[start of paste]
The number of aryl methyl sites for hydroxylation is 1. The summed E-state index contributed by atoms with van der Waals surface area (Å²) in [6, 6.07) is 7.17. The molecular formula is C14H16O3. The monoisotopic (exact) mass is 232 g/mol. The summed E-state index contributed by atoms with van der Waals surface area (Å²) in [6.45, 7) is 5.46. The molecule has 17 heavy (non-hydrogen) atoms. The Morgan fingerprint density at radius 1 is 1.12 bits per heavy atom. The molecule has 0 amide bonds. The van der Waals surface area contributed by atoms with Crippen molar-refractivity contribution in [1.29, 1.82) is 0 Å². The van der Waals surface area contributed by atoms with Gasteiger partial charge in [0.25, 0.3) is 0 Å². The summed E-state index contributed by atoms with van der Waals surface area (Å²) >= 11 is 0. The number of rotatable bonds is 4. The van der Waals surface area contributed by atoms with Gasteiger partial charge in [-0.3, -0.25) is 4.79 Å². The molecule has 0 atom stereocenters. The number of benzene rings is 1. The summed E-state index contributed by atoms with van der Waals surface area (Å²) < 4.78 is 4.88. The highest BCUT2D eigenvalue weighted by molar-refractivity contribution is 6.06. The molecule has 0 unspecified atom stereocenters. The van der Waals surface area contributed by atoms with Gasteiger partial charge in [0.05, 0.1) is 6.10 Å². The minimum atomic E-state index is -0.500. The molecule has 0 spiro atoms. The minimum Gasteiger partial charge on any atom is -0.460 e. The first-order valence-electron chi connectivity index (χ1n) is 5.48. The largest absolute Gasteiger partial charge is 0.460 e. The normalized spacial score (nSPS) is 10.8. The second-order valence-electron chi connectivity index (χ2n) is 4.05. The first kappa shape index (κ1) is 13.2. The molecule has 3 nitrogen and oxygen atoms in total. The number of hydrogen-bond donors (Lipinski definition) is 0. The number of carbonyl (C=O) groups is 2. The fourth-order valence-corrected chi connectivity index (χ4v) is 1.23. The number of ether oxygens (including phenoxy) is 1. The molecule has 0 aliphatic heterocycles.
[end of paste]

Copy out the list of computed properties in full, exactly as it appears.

The number of aryl methyl sites for hydroxylation is 1. The summed E-state index contributed by atoms with van der Waals surface area (Å²) in [6, 6.07) is 7.17. The molecular formula is C14H16O3. The monoisotopic (exact) mass is 232 g/mol. The summed E-state index contributed by atoms with van der Waals surface area (Å²) in [6.45, 7) is 5.46. The molecule has 17 heavy (non-hydrogen) atoms. The Morgan fingerprint density at radius 1 is 1.12 bits per heavy atom. The molecule has 0 amide bonds. The van der Waals surface area contributed by atoms with Crippen molar-refractivity contribution in [1.29, 1.82) is 0 Å². The van der Waals surface area contributed by atoms with Gasteiger partial charge in [0.25, 0.3) is 0 Å². The summed E-state index contributed by atoms with van der Waals surface area (Å²) >= 11 is 0. The number of rotatable bonds is 4. The van der Waals surface area contributed by atoms with Gasteiger partial charge in [-0.3, -0.25) is 4.79 Å². The molecule has 0 atom stereocenters. The number of benzene rings is 1. The summed E-state index contributed by atoms with van der Waals surface area (Å²) < 4.78 is 4.88. The highest BCUT2D eigenvalue weighted by molar-refractivity contribution is 6.06. The molecule has 0 unspecified atom stereocenters. The van der Waals surface area contributed by atoms with Gasteiger partial charge in [0.05, 0.1) is 6.10 Å². The minimum atomic E-state index is -0.500. The molecule has 0 spiro atoms. The minimum Gasteiger partial charge on any atom is -0.460 e. The first-order valence-electron chi connectivity index (χ1n) is 5.48. The largest absolute Gasteiger partial charge is 0.460 e. The normalized spacial score (nSPS) is 10.8. The second-order valence-electron chi connectivity index (χ2n) is 4.05. The first kappa shape index (κ1) is 13.2. The molecule has 3 nitrogen and oxygen atoms in total. The number of hydrogen-bond donors (Lipinski definition) is 0. The number of carbonyl (C=O) groups is 2. The fourth-order valence-corrected chi connectivity index (χ4v) is 1.23. The number of ether oxygens (including phenoxy) is 1. The molecule has 0 aliphatic heterocycles.